So, let us assess. If we were to evaluate a business proposal in the 1940s about starting a beauty shop that helps ladies draw seam lines on the back of their legs (e.g. like Figure 3 below), people would say, "Great! This is going to be such a good idea!" But if we were to do it today, what do you think your friends would say? "What?! Put gravy on the leg? Are you serious?" Factors, opinions, and conditions that are gathered during one time may not still be valid when decisions are later made. In short, presumptions could be fatal.

Figure 3. See blogspot, "Clothes, Cameras and Coffee: Do-gooders" by Rosalind Jana. Retrieved October 6, 2013 from

While regional variations have to be accommodated and the same evaluation standards cannot possibly be copied from one context and then directly applied to another (Chatterji, 2005; Hopson, 2001), the way we conclude and make decisions will also have to be carefully readjusted and re-calibrated according to the context as well as the era or times during which the evaluation takes place. To put it simply, there is just no right or wrong, it all depends on the situation – and maybe one day our great grand daughters will find painting their legs with gravy and drawing fake seam lines cool and trendy again. Yet, touch wood, no one wants a Third World War – let there be peace!

October 8, 2013


Raymond Cheng, PhD DPA FRSA, is the founder and chief editor of He is an adjunct professor in international business and in marketing, an independent policy analyst as well as a language and cultural briefing consultant.

Email Raymond at raymond {dot} cheng {at} kellogg {dot} oxon {dot} org

SKIP TO     Home

Note 1: A1 "Justified Conclusions and Decisions" is one of the accuracy standards published by the U.S. Joint Committee on Standards for Educational Evaluation (JCSEE), for details please see


  • Chatterji, M. (2005). Applying the Joint Committee's 1994 standards in international contexts: A case study of education evaluations in Bangladesh. Teachers College Record, 107 (10), 2372-2400.
  • Hopson, R. (2001). Global and local conversations on culture, diversity, and social justice in evaluation: Issues to consider in a 9/11 era. American Journal of Evaluation, 22, 381-386.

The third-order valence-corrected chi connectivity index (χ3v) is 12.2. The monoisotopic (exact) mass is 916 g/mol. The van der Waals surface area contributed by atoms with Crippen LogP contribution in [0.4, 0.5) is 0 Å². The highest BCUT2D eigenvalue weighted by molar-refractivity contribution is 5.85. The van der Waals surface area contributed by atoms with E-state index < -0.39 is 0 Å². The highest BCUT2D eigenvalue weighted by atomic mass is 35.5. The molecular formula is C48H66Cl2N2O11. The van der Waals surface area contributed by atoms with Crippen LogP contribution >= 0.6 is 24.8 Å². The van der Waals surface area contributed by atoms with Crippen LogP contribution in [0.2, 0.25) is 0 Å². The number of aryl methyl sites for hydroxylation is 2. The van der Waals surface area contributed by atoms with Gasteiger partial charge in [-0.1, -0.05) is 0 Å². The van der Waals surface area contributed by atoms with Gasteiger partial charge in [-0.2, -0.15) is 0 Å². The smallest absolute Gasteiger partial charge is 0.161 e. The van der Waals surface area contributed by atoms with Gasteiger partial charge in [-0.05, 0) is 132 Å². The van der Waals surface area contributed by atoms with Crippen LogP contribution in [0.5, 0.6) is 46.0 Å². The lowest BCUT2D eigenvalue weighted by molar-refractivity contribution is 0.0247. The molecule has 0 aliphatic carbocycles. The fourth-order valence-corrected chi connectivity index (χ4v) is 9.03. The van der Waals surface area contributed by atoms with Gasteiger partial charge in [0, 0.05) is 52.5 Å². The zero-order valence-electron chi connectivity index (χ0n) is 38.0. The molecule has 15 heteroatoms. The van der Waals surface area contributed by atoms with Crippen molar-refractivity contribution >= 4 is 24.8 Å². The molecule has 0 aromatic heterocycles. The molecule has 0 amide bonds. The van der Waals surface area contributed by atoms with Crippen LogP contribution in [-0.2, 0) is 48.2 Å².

• Yarbrough, D. B., Shulha, L. M., Hopson, R. K., & Caruthers, F. A. (2011). The program evaluation standards (3rd ed.). Thousand Oaks, CA: Sage.

Commentary and reflection pages by Raymond Cheng, PhD DPA FRSA

  Main • Commentary   Special Foci • Syndicated News | Corruption | Socialism | GuanXi

  Health Related • Traditional Chinese Medicine   Others • OXLL

© 1997-2014 The Commentary, Office of Dr Raymond Cheng. All rights reserved. Copyright of selected news articles, the headlines and logos belongs to the respective entities. Read disclaimer

Digital platform powered by Wyith Limited, Wyith Institute. Wyith Limited and Wyith Institute are associated businesses operated by the Office of Dr Raymond Cheng • Dr Raymond Cheng & Partners Ltd and The Commentary Ltd.

Home  •  About this site  •  How did we once fight corruption in colonial Hong Kong?
 •  Historical US administrative thoughts  •  USA versus colonial Hong Kong
 •  Anti-corruption review of Nigeria  •  Procurement monitoring in Nigeria
 •  Syndicated news  •  Usman's blog  •  Anti-graft news  •  Socialist news

Contact the editor at raymond {dot} cheng {at} kellogg {dot} oxon {dot} org

The RendezvousBuildersCommentatorsContributorsReadersResearchers
Reflection Pages • Miscellaneous Stuff
The difference between instant evaluation and improving recognition – November 20
Freddy Krueger revisited: Politically correct education? – October 23
From the evaluator's perspective: Justified conclusions and decisions – October 8